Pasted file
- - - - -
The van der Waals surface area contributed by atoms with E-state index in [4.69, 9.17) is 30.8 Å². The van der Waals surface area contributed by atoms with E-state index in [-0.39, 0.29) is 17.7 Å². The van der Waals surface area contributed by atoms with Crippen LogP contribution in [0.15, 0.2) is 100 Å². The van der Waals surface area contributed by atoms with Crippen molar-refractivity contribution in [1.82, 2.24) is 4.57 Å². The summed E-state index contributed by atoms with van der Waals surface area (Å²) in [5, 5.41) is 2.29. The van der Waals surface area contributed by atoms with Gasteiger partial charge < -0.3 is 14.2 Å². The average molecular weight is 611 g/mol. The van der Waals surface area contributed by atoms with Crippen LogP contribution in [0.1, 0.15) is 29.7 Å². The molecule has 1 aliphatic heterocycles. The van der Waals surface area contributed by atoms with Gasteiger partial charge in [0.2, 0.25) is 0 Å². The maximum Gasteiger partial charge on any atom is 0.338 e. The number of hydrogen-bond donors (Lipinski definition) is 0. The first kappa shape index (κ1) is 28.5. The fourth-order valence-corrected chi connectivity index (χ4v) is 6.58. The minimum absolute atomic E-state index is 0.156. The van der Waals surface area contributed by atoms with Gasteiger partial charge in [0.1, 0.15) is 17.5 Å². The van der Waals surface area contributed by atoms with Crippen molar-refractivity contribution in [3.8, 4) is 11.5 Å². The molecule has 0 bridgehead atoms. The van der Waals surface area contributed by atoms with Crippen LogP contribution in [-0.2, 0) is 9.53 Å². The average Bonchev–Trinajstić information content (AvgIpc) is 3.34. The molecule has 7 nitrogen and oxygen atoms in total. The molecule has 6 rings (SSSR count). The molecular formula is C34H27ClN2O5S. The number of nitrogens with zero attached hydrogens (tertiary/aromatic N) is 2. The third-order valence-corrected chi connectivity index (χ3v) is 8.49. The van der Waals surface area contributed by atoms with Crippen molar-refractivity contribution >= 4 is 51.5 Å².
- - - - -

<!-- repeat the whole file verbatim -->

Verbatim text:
The van der Waals surface area contributed by atoms with E-state index in [4.69, 9.17) is 30.8 Å². The van der Waals surface area contributed by atoms with E-state index in [-0.39, 0.29) is 17.7 Å². The van der Waals surface area contributed by atoms with Crippen LogP contribution in [0.15, 0.2) is 100 Å². The van der Waals surface area contributed by atoms with Crippen molar-refractivity contribution in [1.82, 2.24) is 4.57 Å². The summed E-state index contributed by atoms with van der Waals surface area (Å²) in [5, 5.41) is 2.29. The van der Waals surface area contributed by atoms with Gasteiger partial charge < -0.3 is 14.2 Å². The average molecular weight is 611 g/mol. The van der Waals surface area contributed by atoms with Crippen LogP contribution in [0.1, 0.15) is 29.7 Å². The molecule has 1 aliphatic heterocycles. The van der Waals surface area contributed by atoms with Gasteiger partial charge in [0.2, 0.25) is 0 Å². The maximum Gasteiger partial charge on any atom is 0.338 e. The number of hydrogen-bond donors (Lipinski definition) is 0. The first kappa shape index (κ1) is 28.5. The fourth-order valence-corrected chi connectivity index (χ4v) is 6.58. The minimum absolute atomic E-state index is 0.156. The van der Waals surface area contributed by atoms with Gasteiger partial charge in [0.1, 0.15) is 17.5 Å². The van der Waals surface area contributed by atoms with Crippen molar-refractivity contribution in [3.8, 4) is 11.5 Å². The molecule has 0 bridgehead atoms. The van der Waals surface area contributed by atoms with Crippen LogP contribution in [-0.2, 0) is 9.53 Å². The average Bonchev–Trinajstić information content (AvgIpc) is 3.34. The molecule has 7 nitrogen and oxygen atoms in total. The molecule has 6 rings (SSSR count). The molecular formula is C34H27ClN2O5S. The number of nitrogens with zero attached hydrogens (tertiary/aromatic N) is 2. The third-order valence-corrected chi connectivity index (χ3v) is 8.49. The van der Waals surface area contributed by atoms with Crippen molar-refractivity contribution >= 4 is 51.5 Å².